This is a study of the "periphery" of Europe which demonstrates again that the region east of the Elbe was by no means "peripheral" to medieval society. Not long ago it was understandable that medieval Poland was neglected by historians: primary emphasis always went to one's own country, and most medieval scholars were western; the seminal institutions and ideas for Italians, Frenchmen, and Britons were developed in the West; the best archives and research centers were in the West; and tsarist oppression, followed by Soviet domination, made work in the "East" difficult, if not impossible; and most of the secondary works were written in languages which few western scholars had managed to master. This is no longer the case. Poland is now back in "Central" Europe, and Paul Knoll, The Rise of the Polish Monarchy (1972) and Richard Hoffmann, Land, Liberties, and Lordship in a Late Medieval Countryside (1990)--to name the two most prominent American scholars--have demonstrated that Polish political and economic/social history is as comprehensible as its contemporary counterparts in the West. Of course, Polish medievalists have frustrating problems which need to be resolved, as Norman Davies demonstrated in God's Playground: A History of Poland (1982), but who doesn't? Górecki combines in this study a thorough grounding in Polish historiography and a training in present-day western methodology, producing a convincing picture of Polish rural life in the twelfth and thirteenth centuries--an era which attracted the attention of James Westfall Thompson, Feudal Germany (1928), since the German migration offered a test for Frederick Jackson Turner's Frontier Thesis.

German immigration (the famous Drang nach Osten) was encouraged by the anticipatory introduction of German law, resulting in western ideas and institutions running far beyond the ethnic frontier. Ducal and ecclesiastical desires to settle their "deserta" with peasants and burghers (regardless of their ethnic origin, but usually German because of their supposedly superior agricultural skills) caused Thompson to speculate that the landlords lured immigrants east by offering them very favorable terms of service. Górecki finds this now traditional stereotype inaccurate, the traditional categories being too complex and the Polish efforts to achieve uniformity in defining class rights and duties being more successful than previously imagined. At this point and others, the reader may wish that Górecki had as good a command of style as he does of vocabulary--the text requires a very close reading to determine what he means.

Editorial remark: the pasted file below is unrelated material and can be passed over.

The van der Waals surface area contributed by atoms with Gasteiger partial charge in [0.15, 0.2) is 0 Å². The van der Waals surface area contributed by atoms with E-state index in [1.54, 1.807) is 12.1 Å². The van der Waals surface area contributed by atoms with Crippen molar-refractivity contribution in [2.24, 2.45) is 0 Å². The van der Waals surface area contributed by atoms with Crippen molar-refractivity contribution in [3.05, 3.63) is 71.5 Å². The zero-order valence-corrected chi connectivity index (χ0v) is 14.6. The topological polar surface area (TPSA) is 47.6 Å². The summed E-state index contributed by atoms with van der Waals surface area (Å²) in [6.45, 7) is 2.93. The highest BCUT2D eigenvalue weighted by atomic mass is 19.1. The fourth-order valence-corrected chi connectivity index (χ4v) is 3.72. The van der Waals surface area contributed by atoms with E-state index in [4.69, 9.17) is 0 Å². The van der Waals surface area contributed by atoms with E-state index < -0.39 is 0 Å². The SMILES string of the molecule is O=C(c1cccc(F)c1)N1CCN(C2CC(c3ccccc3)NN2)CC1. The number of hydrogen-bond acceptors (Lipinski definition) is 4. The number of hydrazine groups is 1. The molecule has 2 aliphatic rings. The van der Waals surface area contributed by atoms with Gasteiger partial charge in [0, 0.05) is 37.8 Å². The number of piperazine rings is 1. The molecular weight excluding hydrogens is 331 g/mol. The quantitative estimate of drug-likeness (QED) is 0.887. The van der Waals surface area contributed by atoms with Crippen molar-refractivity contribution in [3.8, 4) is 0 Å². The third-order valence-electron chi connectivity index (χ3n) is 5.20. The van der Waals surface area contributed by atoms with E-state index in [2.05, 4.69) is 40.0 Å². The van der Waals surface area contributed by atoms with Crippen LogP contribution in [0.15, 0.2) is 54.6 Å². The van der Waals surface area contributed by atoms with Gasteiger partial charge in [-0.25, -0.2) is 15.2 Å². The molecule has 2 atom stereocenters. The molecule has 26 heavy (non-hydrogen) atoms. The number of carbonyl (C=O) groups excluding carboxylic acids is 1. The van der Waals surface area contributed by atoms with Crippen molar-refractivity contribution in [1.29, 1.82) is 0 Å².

Górecki bases his study on six hundred charters issued by Polish ecclesiastics and dukes in the century and a half after 1000 and on three excellent contemporary chronicles (Gallus, Vincent Kadlubek, and Abbot Peter of Henryków) and one later work (The Chronicle of Great Poland). The most complete account is the 1136 survey of the scattered estates belonging to the Archbishop of Gniezno, but later records from monasteries and bishoprics yield more information on settlement and trade. He finds lords trying to balance the need for dependable revenues with hopes to profit from the dynamic economic changes of the era. This could be accomplished best by appropriate legislation (usually the adoption of German law), simplifying the class structure, and giving preferential rights (immunities) to knights, ecclesiastics, immigrants and merchants. The recipients of immunities were not always German--by 1230 "German law" had become the standard legal code for any type of new settlement; and by the fourteenth century it was applied to areas inhabited solely by Polish peasants. This suggests that Polish agriculture was not always so backward, nor German so advanced, as is usually assumed.

Granted that the author may be defending Polish honor, but he is not at all anti-German. Górecki reflects the current objectiveness of German and Polish scholarship regarding their common history. He concentrates on the documents, leaving out Grunwald (Tannenberg), the Partitions, and the nationalistic novels and poems. While the shelf-life of ground-breaking scholarship is short, for the foreseeable future Górecki's book will be among the commonly cited English-language works on medieval Poland.